In developed countries such as the U.S., approximately 20 percent of children are infected with HSV1 prior to the age of five. By the second and third decades of life, as much as 60 percent of the population is infected, and late-in-life infection rate reaches 85 percent.
Symptoms of primary HSV1 infection include painful blisters of the mouth, lips or eyes. After infection, HSV1 persists in nerve cells by becoming latent. Upon re-awakening, new viral particles are made in the neuron and then travel back out its pathways to re-infect the mucous membrane. Many infected people experience sporadic episodes of viral outbreaks as the well-known recurrent cold sore.
"Clinicians have seen a link between HSV1 infection and Alzheimer's disease in patients, so we wanted to investigate what might be going on in the body that would account for this," adds Dr. Shi-Bin Cheng, post-doctoral associate, Department of Pathology and Laboratory Medicine, Alpert Medical School, Brown University. "What we were able to see in the lab strongly suggests a causal link between HSV1 and Alzheimer's Disease."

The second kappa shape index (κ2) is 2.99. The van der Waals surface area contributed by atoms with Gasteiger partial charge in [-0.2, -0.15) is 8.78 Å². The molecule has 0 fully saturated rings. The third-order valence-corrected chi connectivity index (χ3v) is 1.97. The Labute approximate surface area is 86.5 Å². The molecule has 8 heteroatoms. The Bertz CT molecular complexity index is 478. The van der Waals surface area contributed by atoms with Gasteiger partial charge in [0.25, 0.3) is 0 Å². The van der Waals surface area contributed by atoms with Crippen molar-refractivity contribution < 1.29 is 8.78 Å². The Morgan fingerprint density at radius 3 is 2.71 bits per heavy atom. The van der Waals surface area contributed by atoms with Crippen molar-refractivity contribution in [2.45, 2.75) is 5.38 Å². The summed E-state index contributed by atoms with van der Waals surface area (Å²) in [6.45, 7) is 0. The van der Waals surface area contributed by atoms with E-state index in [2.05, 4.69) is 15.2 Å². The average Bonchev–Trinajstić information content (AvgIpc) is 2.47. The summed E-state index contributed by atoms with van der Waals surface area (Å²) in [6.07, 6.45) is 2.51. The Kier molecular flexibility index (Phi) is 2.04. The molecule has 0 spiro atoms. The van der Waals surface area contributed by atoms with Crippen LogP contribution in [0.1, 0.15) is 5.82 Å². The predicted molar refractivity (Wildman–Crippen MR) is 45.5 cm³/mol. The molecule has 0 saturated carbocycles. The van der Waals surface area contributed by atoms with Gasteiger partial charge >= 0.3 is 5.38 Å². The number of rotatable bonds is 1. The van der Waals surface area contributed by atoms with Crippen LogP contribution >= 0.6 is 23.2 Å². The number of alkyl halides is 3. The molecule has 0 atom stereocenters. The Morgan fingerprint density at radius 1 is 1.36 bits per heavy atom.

"It's no longer a matter of determining whether HSV1 is involved in cognitive decline, but rather how significant this involvement is," Bearer asserts. "We'll need to investigate anti-viral drugs used for acute herpes treatment to determine their ability to slow or prevent cognitive decline."
Researchers recommend people treat a cold sore as quickly as possible to minimize the amount of time the virus is actively traveling through a person's nervous system. The faster a cold sore is treated, the faster the HSV1 returns to a dormant stage.
|Contact: David Orenstein|